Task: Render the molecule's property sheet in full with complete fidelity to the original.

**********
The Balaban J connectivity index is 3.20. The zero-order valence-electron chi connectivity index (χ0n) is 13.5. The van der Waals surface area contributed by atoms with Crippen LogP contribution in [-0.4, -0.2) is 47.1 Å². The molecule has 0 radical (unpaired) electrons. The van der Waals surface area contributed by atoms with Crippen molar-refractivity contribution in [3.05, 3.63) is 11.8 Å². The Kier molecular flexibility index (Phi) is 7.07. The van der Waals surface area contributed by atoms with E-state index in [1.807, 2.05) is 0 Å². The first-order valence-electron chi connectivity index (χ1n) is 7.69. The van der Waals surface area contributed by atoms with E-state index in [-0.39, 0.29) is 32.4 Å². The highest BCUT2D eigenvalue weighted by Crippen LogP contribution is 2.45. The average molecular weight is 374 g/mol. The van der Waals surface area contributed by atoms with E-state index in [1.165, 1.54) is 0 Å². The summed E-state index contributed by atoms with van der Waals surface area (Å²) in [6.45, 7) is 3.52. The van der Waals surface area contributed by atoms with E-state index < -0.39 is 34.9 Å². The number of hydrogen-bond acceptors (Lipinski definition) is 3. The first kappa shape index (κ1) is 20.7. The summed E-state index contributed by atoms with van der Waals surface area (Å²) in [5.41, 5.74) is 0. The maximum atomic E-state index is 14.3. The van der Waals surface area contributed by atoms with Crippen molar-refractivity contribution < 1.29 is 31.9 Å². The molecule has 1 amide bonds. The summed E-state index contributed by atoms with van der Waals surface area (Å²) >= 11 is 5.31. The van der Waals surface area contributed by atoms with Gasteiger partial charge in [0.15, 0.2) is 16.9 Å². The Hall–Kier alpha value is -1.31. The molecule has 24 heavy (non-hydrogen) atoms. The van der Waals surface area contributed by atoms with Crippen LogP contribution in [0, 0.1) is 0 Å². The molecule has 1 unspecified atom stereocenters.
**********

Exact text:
The Balaban J connectivity index is 3.20. The zero-order valence-electron chi connectivity index (χ0n) is 13.5. The van der Waals surface area contributed by atoms with Crippen LogP contribution in [-0.4, -0.2) is 47.1 Å². The molecule has 0 radical (unpaired) electrons. The van der Waals surface area contributed by atoms with Crippen molar-refractivity contribution in [3.05, 3.63) is 11.8 Å². The Kier molecular flexibility index (Phi) is 7.07. The van der Waals surface area contributed by atoms with E-state index in [1.807, 2.05) is 0 Å². The first-order valence-electron chi connectivity index (χ1n) is 7.69. The van der Waals surface area contributed by atoms with E-state index in [-0.39, 0.29) is 32.4 Å². The highest BCUT2D eigenvalue weighted by Crippen LogP contribution is 2.45. The average molecular weight is 374 g/mol. The van der Waals surface area contributed by atoms with E-state index in [1.165, 1.54) is 0 Å². The summed E-state index contributed by atoms with van der Waals surface area (Å²) in [6.45, 7) is 3.52. The van der Waals surface area contributed by atoms with E-state index < -0.39 is 34.9 Å². The number of hydrogen-bond acceptors (Lipinski definition) is 3. The first kappa shape index (κ1) is 20.7. The summed E-state index contributed by atoms with van der Waals surface area (Å²) in [5.41, 5.74) is 0. The maximum atomic E-state index is 14.3. The van der Waals surface area contributed by atoms with Crippen molar-refractivity contribution < 1.29 is 31.9 Å². The molecule has 1 amide bonds. The summed E-state index contributed by atoms with van der Waals surface area (Å²) >= 11 is 5.31. The van der Waals surface area contributed by atoms with Gasteiger partial charge in [0.15, 0.2) is 16.9 Å². The Hall–Kier alpha value is -1.31. The molecule has 24 heavy (non-hydrogen) atoms. The van der Waals surface area contributed by atoms with Crippen LogP contribution in [0, 0.1) is 0 Å². The molecule has 1 unspecified atom stereocenters.